It just doesn’twork

Somewhere in the country
Somewhere in the country

I took this picture in Tippecanoe County…unless I was in Montgomery County. I don’t really recall where I was. I know that I took the picture around three weeks ago. Sorry, that’s the best I can do.

***

A short while ago I shared some political/topical songs from the 1960’s with a friend of mine. They were songs that I enjoyed back then, and still enjoy today. I knew that my friend would not enjoy them as much as I, but I hoped that she would listen and understand my political feelings when I was a youth.

Upon reflection, I see how silly I was. After all, my friend does not live in the U.S., nor has she, I believe, ever visited here. Also, she is very young, and wasn’t born until decades after the songs were new and relevant. What could I do?

“Hmmm,” thought I, “I can write out an explanation of the social, cultural and political references made in the songs. To make sure that I could do it, and to be prepared to offer explanations if asked, I took one of the songs and wrote an explanation. I chose “The John Birch Society” by Michael Brown, as sung by The Chad Mitchell Trio. I printed the song lyrics on left side of an 8 1/2″ by 11″ sheet of paper, and set to work putting my explanations on the right side of the sheet.

I tried to keep the explanations as brief as possible so that I wouldn’t have to add another page. That was my first mistake. I came to realize that what was so obvious to me would need a lot more explanation than a one half page précis. But even if I expanded the explanations, it wouldn’t work.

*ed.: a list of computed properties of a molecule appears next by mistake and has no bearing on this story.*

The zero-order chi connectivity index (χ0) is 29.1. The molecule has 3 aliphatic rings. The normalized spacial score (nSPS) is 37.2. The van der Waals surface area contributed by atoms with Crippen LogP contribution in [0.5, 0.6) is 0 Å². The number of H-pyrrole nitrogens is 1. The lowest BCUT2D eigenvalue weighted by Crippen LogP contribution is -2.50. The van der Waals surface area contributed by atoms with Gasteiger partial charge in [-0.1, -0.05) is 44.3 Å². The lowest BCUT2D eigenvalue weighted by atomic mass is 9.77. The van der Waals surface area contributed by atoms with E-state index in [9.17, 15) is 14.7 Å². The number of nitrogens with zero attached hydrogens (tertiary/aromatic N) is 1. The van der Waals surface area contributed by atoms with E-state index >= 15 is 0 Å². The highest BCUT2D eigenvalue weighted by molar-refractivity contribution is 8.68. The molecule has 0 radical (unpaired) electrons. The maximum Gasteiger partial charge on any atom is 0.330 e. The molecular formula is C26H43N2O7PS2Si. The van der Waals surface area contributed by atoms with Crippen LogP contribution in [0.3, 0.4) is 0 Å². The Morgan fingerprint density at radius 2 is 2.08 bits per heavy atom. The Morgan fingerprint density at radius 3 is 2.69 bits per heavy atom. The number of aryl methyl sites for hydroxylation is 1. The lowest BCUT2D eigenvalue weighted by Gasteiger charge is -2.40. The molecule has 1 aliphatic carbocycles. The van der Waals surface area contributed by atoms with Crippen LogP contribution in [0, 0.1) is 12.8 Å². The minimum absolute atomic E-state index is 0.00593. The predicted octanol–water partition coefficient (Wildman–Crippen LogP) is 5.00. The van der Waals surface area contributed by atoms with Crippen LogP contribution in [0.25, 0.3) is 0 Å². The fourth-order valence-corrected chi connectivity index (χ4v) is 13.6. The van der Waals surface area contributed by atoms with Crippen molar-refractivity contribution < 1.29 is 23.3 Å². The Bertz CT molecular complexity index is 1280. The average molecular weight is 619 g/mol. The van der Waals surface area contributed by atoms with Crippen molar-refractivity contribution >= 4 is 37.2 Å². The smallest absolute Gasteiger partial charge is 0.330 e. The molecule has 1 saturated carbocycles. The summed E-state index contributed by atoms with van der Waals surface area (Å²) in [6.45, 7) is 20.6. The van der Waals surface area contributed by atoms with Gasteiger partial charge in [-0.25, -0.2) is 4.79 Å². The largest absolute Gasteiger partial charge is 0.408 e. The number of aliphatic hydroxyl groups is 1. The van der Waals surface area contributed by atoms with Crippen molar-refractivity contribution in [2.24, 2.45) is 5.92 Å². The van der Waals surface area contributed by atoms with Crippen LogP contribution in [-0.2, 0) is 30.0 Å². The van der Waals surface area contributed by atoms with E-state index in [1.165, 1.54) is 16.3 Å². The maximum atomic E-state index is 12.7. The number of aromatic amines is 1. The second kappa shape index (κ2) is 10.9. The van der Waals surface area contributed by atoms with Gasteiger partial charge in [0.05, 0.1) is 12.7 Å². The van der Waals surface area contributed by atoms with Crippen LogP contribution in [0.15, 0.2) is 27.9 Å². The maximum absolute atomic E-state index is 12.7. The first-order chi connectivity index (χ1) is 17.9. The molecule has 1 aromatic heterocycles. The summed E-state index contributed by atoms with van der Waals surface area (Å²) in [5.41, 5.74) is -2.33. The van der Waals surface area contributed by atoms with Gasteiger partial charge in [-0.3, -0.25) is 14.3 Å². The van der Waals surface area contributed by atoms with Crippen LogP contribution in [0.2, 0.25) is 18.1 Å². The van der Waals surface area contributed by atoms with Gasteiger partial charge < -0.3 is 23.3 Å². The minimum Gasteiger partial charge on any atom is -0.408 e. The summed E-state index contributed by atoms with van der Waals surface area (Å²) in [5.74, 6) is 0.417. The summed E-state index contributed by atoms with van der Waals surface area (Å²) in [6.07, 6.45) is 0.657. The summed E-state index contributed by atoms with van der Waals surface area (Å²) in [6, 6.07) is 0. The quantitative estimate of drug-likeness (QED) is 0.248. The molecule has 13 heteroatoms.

After mulling it over, I came to realize that even if I wrote a spectacular explanation that answered all possible questions, it would not work, because I couldn’t take my friend back to be in the moment. The song worked for me and others because it didn’t need to be explained. We were there. I cannot describe the cultural/political atmosphere, for lack of a better word, that we were experiencing without telling our views about the Cold War, Indochina, McCarthyism, and a ton of other topics. It was all part of whole that can’t be broken apart and then expect to tell the same story. I can’t recreate that, though I wish that I could. It just doesn’t work.

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2 thoughts on “It just doesn’twork

  1. When we were younger and foolisher (as my nephew puts it), we used to protest at university, as students do. And we would sing Dylan songs and pretend we were part of a revolution. I wouldn’t know the exact feeling that you were trying so kindly to recreate but I think I know the sentiment. Also, I seem to be watching a lot of movies that match the lyrics of some of the songs you shared with me. Maybe imagination will come closest to it but not completely capture it.

    1. I’m glad that you understand. In a similar vein, I can only imagine the feelings you were having at university. Which movies have you been watching? Perhaps I could watch them and wallow in nostalgia for a while.

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